Palestinians fearful despite ceasefire

23 November 2012


Signs of conflict: a Palestinian wearing a rosary holds a stone during clashes with Israeli troops, near Ramallah, on Monday

Signs of conflict: a Palestinian wearing a rosary holds a stone during clashes with Israeli troops, near Ramallah, on Monday

THE Palestinians of Gaza have spent much of the past ten days sheltering in basements, and being forced to listen to the sound of Israeli missiles crashing into buildings, and the whistle of outgoing rockets. All the while, they have wondered whether Egyptian-led efforts to broker a deal would succeed before the Israeli government gave the order for a ground attack, awakening memories of the war in late 2008 and early 2009.

Exchanges of fire continued into Wednesday, despite indications from Cairo on Tuesday that Egyptian mediation would bring a ceasefire. The arrival of the US Secretary of State, Hillary Clinton, in Israel, on the same day, indicated that more complex negotiations might be needed.

On Wednesday evening a ceasefire was announced, and appeared to be holding yesterday. The United Nations Secretary, Ban Ki-Moon, welcomed the ceasefire, and said that it was urgent that humanitarian aid be delivered to Gaza. "We are all aware that there are many details that must be solidified for a broad, durable ceasefire to take firm hold over the longer term," he said.

"It is imperative that both sides stick to the ceasefire in order to allow these underlying issues to be addressed."

"It's a critical situation," a spokeswoman for the Anglican Ahli Arab Hospital in Gaza City said, on Tuesday afternoon. "We hope they will find a solution. . . It's scary because nobody is safe, even at home. The bombing is everywhere."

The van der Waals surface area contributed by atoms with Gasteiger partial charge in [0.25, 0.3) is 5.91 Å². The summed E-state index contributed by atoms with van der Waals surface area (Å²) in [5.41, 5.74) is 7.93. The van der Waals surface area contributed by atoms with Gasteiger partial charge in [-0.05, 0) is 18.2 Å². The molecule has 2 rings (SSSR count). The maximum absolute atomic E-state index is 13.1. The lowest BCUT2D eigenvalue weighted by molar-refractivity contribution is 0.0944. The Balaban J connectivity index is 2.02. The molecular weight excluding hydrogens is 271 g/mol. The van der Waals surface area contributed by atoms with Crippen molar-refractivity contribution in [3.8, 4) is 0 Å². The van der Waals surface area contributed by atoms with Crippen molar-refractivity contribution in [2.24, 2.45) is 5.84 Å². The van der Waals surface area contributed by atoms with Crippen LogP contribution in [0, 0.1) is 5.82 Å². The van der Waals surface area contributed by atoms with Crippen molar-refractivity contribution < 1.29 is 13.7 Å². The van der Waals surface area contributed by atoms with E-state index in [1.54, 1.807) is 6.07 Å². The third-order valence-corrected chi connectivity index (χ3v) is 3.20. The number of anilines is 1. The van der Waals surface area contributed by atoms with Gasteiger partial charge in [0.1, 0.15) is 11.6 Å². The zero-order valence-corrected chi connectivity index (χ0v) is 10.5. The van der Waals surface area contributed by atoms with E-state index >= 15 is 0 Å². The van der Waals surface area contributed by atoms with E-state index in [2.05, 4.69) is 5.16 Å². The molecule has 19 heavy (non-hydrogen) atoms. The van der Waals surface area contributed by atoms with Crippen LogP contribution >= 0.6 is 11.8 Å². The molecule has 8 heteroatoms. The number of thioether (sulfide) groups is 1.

Five Israelis and more than 150 Palestinians have been killed by Israeli fire. Medical sources in Gaza report that more than half of them were civilians. Five Israelis have been killed by rockets launched from Gaza.

The violence has paralysed life within the Palestinian community. The danger of venturing on to the streets, and the absence of transport, means that the staff of the Ahli Hospital have to stay overnight on the premises. Essential supplies are running low. But the hospital has been designated a second-line facility, and most of the casualties from the violence are being treated at government-run hospitals.

The latest serious outbreak of fighting was triggered by the killing of a Hamas military leader, Ahmed Jabari, on Wednesday of last week. But, even before then, rockets had been fired into southern Israel, and several Palestinians had been killed in Israeli retaliation strikes.

The mutual accusations of blame have a wearily familiar ring. There has been violence before, followed by a truce, and followed in turn by more fighting: the foundations of the hostility between Hamas and the government of Benjamin Netanyahu are deep. Israel cannot accept a state of affairs where the lives of its civilians are threatened by Palestinian fire-power. At the same time, Hamas is committed to ending the isolation that its vastly superior neighbour (which it refuses to recognise) has imposed.

Once again, it is the use of force on a massive scale by Israel that is leading to heavy Palestinian loss of life and prompting much of the international condemnation. The British group supporting the Jerusalem-based Sabeel Ecumenical Liberation Theology Center, Friends of Sabeel UK, condemned "the violence by both sides and the loss of civilian life in Israel and the Gaza Strip, but we also reject the continuation of Israel's failed policy of disproportionate violence".